12of the document and is then released by all the parties,
13including the public prosecutor.
14 MR JUSTICE GRAY:     Well, I am not saying you are wrong about
15that. My reaction to it would be that that is simply what
16happens when a witness is finished giving his evidence.
17 MR IRVING:     Yes, except that, since your Lordship has put it
18that way, I would comment on the remarkable fact that here
19is a man who has obviously been engaged in a criminal
20undertaking who could possibly have struck a bargain,
21shall I put it like that, that if he will testify to the
22accuracy of the document, then no further charges will be
23laid against him.
24 MR JUSTICE GRAY:     So your position on what we are calling the
25Kinna report is that, yes, it is an authentic document.
26 MR IRVING:     For the purposes of this trial, my Lord.

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 1 MR JUSTICE GRAY:     But you query whether it was not the product
 2of a plea bargain.
 3 MR IRVING:     My Lord, I am not challenging the integrity of the
 4document. I cannot because I do not have sufficient
 5apparatus to challenge it. Having read the document, I do
 6not think it seriously damages my position in this case.
 7So, for the purpose of the case, I am going to ask
 8questions on its contents as though it were genuine.
 9 MR JUSTICE GRAY:     Again I ask where shall we put this?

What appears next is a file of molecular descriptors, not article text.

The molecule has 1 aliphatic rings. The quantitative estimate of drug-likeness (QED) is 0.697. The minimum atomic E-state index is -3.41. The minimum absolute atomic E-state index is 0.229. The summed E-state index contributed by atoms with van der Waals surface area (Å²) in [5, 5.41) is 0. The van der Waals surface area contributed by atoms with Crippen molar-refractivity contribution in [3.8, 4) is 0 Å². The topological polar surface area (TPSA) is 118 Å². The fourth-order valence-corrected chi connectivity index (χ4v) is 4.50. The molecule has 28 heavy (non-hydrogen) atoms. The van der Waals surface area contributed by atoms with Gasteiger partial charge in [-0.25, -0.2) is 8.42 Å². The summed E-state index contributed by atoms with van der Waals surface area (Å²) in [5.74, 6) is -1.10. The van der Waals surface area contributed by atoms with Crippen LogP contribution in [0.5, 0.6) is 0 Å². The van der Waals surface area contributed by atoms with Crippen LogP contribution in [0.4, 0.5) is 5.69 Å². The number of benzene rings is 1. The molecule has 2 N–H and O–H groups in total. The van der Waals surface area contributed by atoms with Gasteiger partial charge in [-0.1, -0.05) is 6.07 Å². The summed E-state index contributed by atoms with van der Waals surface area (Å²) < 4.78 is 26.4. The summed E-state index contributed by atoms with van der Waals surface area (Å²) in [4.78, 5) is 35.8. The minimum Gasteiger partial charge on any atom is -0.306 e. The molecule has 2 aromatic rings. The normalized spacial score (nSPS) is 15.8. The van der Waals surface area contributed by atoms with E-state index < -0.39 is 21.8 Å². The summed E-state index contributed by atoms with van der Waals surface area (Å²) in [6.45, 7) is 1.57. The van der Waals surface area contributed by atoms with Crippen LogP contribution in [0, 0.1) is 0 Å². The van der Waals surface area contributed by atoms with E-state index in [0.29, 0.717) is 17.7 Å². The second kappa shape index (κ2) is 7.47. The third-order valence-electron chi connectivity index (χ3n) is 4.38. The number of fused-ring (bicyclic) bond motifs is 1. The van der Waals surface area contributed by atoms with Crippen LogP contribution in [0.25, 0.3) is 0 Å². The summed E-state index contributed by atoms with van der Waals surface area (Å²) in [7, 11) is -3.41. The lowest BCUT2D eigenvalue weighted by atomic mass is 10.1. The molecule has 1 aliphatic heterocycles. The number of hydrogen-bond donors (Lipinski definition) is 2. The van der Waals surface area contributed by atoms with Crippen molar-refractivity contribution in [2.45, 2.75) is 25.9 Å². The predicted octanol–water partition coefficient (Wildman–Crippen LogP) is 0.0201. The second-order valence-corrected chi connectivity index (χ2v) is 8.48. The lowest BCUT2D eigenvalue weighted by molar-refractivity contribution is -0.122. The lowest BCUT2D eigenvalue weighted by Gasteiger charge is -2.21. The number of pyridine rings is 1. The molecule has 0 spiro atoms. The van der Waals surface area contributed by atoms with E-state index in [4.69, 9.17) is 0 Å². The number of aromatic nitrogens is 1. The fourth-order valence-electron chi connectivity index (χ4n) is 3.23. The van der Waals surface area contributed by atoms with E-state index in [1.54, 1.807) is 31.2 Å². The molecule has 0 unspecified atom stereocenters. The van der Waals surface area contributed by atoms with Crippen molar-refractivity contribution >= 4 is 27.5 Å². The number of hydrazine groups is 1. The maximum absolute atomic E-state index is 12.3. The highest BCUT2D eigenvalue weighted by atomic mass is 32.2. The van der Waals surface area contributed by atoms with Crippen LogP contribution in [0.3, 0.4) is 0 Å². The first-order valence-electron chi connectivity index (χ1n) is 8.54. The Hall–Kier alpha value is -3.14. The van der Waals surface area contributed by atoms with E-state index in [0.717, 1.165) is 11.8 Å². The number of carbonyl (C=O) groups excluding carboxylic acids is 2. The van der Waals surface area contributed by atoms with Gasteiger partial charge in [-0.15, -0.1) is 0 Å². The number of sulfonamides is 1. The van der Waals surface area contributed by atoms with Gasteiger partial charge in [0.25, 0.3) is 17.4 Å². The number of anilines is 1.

10 MR RAMPTON:     This is an Auschwitz document. I suggest it goes
11in tab 4 of K2.
12 MR JUSTICE GRAY:     Thank you very much.
13 MR RAMPTON:     Chronologically, we will have declip it and sort
14it out. I suggest it goes as a lump in wherever the date
15is, 16.12.42. I cannot help on that because I have not
16got my K2 here.
17 MR IRVING:     The final problem, my Lord ----
18 MR RAMPTON:     Can I just finish? I am sorry, I am not trying to
19be discourteous. I do have a translation as well of the
20Kinna document.
21 MR JUSTICE GRAY:     Thank you very much.
22 MR RAMPTON:     There is one for the judge and one for Mr Irving.
23He ought to see that in case he does not agree with it.
24(Same handed).
25 MR IRVING:     My Lord the fourth matter concerns the document
26which you are familiar with, which is August 1st 1941 from

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 1Muller to the Einsatzgruppen chiefs about which we spent
 2some discussion.
 3 MR JUSTICE GRAY:     And about the authenticity of it.
 4 MR IRVING:     A serious problem has arisen because I contacted
 5the West German archives, your Lordship will see that the
 6second page of that little bundle I gave you, the bundle
 7beginning with the words "from Monday", the second page of
 8that is headed "translation", does your Lordship have the
 9page?
10 MR JUSTICE GRAY:     Yes.
11 MR IRVING:     A letter from me on February 7th this year to the
12German Federal Archives saying, this is a translation:
13There is a big trial in London. I need an original copy
14of the following document. I give the reference number
15which is given by our witnesses in their bundles.
16 MR JUSTICE GRAY:     Yes.
17 MR IRVING:     I need it immediately. Crystal Brown is going to
18be for the next three days only in the witness box. Could
19you please fax the documents, we need them in facsimile.
20I attach importance if possible to seeing the original
21documents rather than printed versions, as your Lordship
22appreciates. They replied to me yesterday, saying that
23document is not in the file. And to clarify any
24ambiguities as to what that letter meant, I spoke with
25Dr Lens yesterday of the German Federal Archives in Berlin
26and he said, yes, that means this document is not in the